No Commute? Americans Who Work at Home

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Written by: Peter Mateyka

Have you noticed more of your colleagues, friends, and family have been working from home? Well, a Census Bureau report released last week titled “Home-Based Workers in the U.S: 2010” has found an upward trend in home-based work rates.

During a typical week in 2010, 13.4 million people worked at least one full workday at home. From 1997 to 2010, the number of people who worked at least one day a week at home increased by about 4.2 million, or from 7.0 percent of all employed people to 9.5 percent.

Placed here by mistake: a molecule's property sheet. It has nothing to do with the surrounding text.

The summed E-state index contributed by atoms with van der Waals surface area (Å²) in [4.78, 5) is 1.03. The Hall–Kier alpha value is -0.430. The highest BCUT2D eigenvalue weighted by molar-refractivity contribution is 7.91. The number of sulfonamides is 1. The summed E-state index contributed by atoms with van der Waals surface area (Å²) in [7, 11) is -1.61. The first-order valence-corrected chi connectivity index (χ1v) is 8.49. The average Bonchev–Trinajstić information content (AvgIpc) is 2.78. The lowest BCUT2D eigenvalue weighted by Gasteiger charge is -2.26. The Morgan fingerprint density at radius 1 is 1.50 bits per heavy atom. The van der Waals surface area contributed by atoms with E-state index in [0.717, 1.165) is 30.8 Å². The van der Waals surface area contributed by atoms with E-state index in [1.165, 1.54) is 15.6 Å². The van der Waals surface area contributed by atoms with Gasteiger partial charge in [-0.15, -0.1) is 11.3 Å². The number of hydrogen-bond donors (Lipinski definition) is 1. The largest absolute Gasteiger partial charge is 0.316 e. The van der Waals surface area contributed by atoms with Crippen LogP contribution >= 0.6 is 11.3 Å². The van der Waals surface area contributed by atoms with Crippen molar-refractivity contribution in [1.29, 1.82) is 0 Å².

Home Based Workers, 1997 to 2010

The report uses the strengths of two surveys that estimate home-based workers, the Survey of Income and Program Participation (SIPP) and the American Community Survey (ACS), to study trends in home-based work over the last decade. According to both surveys, a growing number of Americans are working at least some of the workweek at home. Yet, each survey provides unique information about the characteristics of these workers. Home-based workers are most likely to work from home on Mondays and Fridays.  On average, they are older, more highly educated, more likely to be self-employed.

For more information, please visit the news release and report.

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One Response to No Commute? Americans Who Work at Home

  1. Michele Rose says:

    I am on disability and not able to go out and about everyday and would love to have an added income how do I go about applying for legitimate home base jobs

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